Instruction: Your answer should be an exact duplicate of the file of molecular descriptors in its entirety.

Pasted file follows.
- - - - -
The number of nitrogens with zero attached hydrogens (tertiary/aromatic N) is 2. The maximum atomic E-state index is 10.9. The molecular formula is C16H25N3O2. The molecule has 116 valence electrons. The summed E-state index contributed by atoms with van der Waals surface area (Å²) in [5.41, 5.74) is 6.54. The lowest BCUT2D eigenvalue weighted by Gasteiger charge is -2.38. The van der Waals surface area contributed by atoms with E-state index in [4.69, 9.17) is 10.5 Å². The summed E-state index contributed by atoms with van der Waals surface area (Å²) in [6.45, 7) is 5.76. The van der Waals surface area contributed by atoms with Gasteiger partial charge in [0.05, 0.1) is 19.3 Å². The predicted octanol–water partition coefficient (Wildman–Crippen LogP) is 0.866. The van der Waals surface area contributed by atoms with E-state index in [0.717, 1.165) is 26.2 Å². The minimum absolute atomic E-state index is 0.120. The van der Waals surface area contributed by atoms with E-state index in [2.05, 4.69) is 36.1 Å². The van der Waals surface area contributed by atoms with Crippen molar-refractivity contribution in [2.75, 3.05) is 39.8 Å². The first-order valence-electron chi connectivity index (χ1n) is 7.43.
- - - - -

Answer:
The number of nitrogens with zero attached hydrogens (tertiary/aromatic N) is 2. The maximum atomic E-state index is 10.9. The molecular formula is C16H25N3O2. The molecule has 116 valence electrons. The summed E-state index contributed by atoms with van der Waals surface area (Å²) in [5.41, 5.74) is 6.54. The lowest BCUT2D eigenvalue weighted by Gasteiger charge is -2.38. The van der Waals surface area contributed by atoms with E-state index in [4.69, 9.17) is 10.5 Å². The summed E-state index contributed by atoms with van der Waals surface area (Å²) in [6.45, 7) is 5.76. The van der Waals surface area contributed by atoms with Gasteiger partial charge in [0.05, 0.1) is 19.3 Å². The predicted octanol–water partition coefficient (Wildman–Crippen LogP) is 0.866. The van der Waals surface area contributed by atoms with E-state index in [0.717, 1.165) is 26.2 Å². The minimum absolute atomic E-state index is 0.120. The van der Waals surface area contributed by atoms with E-state index in [2.05, 4.69) is 36.1 Å². The van der Waals surface area contributed by atoms with Crippen molar-refractivity contribution in [2.75, 3.05) is 39.8 Å². The first-order valence-electron chi connectivity index (χ1n) is 7.43.